How the church grew: Sandy Beach
Sandy Beach Baptist Church lies 20 minutes north of Coffs Harbour in New South Wales. It began as a non denominational church in 1990 and joined the Baptist Union of NSW in 1993. It was planted in one of the lowest income areas of the country, according to census figures, with more than double the national average unemployment. That and the lethargic coastal lifestyle have made ministry quite a challenge over the past decade and a half. Nevertheless, the church has witnessed an increase in attendance from 20 to 70 over the past five years. Pastor Terry Allen shares something of the journey as they have sought to revitalise their church. Every decision about how a church does things is made bearing two groups of people in mind; those who attend and those who don’t. If I could put my finger on anything that has helped revitalise Sandy Beach Baptist Church, it would be finding the right mix of those two factors. We all want our churches to be places where our non-Christian friends can successfully be invited. However the more entrenched we become in the way we like our church to function, the less likely it is that any of them will want to come along.
At Sandy Beach we have tackled this problem in four main areas. This is not a comprehensive list because there are certainly other things I think a church should be doing, but you can only use what gifts or people God has given you and leave the results up to him.
1. Sunday service.
There is little doubt that what a church does on Sunday is critical. We found a large number of our people had fallen out of regular church attendance primarily because they were unhappy with what we presented to them on a Sunday.
Our overhaul started with the preaching. We discovered our people needed to feel confident about who was in the pulpit before they thought it worth getting out of bed for or inviting a friend. I was given the job of doing the bulk of the preaching. If you want to capture the attention of today’s generation you have to talk their language and it is the language of the internet.
We have always tried to be as technology savvy as we can be on limited finances and have used PowerPoint now for around 10 years, but most PowerPoint presentations were just expensive versions of the old overhead projector. We have completely revised how we present our PowerPoint, basically using it as though it were a website and as a result have found great acceptance.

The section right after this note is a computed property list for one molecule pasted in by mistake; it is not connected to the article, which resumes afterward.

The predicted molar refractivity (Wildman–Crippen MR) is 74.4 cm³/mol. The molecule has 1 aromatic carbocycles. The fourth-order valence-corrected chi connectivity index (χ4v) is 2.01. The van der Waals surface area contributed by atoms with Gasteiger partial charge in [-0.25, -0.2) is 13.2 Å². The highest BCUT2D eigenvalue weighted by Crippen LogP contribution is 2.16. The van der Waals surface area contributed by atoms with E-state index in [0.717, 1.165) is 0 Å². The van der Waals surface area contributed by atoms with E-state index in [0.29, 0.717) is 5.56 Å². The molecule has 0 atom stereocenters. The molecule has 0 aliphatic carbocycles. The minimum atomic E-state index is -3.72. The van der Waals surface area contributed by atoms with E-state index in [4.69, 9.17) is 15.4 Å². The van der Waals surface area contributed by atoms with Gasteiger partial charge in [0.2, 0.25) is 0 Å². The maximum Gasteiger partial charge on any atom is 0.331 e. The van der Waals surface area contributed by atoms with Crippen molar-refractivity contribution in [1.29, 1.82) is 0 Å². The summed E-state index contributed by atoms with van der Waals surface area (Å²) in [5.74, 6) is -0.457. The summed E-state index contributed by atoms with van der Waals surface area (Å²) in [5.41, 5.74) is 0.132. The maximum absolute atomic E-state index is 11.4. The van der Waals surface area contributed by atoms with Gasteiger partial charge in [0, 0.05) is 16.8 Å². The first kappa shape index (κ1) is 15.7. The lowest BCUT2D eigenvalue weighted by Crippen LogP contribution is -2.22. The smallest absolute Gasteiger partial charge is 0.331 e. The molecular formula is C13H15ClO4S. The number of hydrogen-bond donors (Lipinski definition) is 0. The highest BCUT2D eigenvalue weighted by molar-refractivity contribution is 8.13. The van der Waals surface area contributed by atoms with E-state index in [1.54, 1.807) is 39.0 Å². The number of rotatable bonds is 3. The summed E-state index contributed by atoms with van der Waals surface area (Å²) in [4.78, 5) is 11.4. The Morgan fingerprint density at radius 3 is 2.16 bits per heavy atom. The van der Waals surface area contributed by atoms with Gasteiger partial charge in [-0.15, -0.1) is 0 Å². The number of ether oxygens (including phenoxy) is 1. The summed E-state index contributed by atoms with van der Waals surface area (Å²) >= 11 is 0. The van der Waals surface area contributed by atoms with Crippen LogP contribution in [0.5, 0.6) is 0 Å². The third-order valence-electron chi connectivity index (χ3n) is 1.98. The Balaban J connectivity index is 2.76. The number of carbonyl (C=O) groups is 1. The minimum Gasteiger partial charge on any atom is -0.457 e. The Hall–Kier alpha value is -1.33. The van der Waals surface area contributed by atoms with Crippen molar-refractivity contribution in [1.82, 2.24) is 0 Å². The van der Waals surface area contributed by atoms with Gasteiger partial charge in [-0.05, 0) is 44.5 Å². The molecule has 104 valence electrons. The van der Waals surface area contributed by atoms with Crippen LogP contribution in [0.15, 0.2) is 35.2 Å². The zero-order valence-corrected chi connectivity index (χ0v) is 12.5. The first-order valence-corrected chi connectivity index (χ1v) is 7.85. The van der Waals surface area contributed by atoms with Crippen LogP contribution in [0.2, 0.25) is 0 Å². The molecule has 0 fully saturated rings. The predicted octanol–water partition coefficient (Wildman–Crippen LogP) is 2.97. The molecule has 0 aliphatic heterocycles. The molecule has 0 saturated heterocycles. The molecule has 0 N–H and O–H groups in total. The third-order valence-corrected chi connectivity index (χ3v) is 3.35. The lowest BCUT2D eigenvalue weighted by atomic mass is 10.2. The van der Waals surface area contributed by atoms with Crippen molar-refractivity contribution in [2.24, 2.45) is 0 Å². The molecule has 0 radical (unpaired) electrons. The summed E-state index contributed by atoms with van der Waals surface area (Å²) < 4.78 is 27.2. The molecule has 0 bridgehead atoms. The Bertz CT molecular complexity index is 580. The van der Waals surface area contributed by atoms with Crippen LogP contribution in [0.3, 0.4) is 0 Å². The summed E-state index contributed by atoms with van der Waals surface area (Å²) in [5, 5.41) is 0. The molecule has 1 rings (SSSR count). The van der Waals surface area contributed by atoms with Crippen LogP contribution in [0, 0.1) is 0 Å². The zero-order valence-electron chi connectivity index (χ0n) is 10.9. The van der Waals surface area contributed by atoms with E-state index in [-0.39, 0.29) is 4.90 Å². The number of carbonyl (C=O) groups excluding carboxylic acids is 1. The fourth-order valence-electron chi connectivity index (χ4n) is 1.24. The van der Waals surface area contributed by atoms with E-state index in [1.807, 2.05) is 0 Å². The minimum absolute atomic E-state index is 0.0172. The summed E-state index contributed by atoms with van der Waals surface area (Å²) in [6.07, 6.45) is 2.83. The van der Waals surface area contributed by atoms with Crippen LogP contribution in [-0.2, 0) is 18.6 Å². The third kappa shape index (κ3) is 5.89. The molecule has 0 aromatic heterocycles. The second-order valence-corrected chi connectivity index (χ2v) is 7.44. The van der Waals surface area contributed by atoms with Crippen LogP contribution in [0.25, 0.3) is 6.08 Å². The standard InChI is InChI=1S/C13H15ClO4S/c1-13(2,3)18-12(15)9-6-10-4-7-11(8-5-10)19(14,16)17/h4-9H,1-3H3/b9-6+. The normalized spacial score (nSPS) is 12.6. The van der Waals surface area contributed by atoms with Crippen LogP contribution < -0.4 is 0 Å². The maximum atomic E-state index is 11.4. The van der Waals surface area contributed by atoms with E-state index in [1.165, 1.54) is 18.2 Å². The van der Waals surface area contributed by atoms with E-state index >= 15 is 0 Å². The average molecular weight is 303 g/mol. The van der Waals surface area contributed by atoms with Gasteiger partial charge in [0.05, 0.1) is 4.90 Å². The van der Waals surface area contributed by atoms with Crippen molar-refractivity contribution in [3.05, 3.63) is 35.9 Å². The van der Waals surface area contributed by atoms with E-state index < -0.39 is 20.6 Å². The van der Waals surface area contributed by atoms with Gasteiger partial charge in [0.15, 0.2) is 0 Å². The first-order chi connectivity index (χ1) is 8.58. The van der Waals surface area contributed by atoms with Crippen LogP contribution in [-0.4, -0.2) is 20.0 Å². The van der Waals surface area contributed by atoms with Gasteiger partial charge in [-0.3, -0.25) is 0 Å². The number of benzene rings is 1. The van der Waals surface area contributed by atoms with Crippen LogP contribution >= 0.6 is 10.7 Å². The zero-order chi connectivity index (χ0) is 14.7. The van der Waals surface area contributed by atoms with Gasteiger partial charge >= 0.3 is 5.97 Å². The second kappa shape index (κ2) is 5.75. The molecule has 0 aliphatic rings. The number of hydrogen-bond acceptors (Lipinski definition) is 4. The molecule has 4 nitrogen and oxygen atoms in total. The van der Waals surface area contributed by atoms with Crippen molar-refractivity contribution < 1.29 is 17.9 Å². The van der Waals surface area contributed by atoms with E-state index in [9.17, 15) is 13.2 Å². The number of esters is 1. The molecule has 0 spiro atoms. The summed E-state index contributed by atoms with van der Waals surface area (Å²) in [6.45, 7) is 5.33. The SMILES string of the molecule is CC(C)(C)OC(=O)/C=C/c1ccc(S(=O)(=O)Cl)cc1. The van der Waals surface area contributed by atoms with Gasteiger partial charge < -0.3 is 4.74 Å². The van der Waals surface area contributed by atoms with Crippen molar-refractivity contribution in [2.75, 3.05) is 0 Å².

2. Something for everyone.
A good sermon is not enough to get the whole family to attend church. The church needs to meet all their needs so we identified the things that mattered most to them. We commenced by greatly improving our Sunday School program, music ministry and after church morning tea. We began a youth group after not having had one for two years. We started running a teenage Bible study and a pre-schoolers’ lesson during the weekly sermon. We began showing photos on the big screen of anything happening in the life of the church. Finally we involved as many people as possible in the running of our church service.
3. Men’s ministry.
A healthy church must have its fair share of men and to do this you have to put a lot of effort into men’s ministry. Our major focus has been on a monthly men’s breakfast and a monthly Sunday night fellowship for men.
We found we had to make the breakfast free otherwise too many wouldn’t come because of the cost. If you can bolster the men in your church, you will gradually build stronger families and lay the foundation for the next generation of leaders.
In everything we do, we hope to strengthen the bond between Christians at Sandy Beach. The last thing we want is for people to come to church with the view that only the person in the pulpit is doing ministry. It is great to see people in our church establishing relationships away from the Sunday service because it is here that God is truly binding people together.
As a result of God’s continual blessing and a lot of hard work, we have seen numerical and spiritual growth at Sandy Beach. I look forward to seeing where the journey now takes us and pray you will be blessed as you serve Him.
Case Study (prac7): Sandy Beach Church Growth by Terry Allen, Pastor Sandy Beach Baptist Church.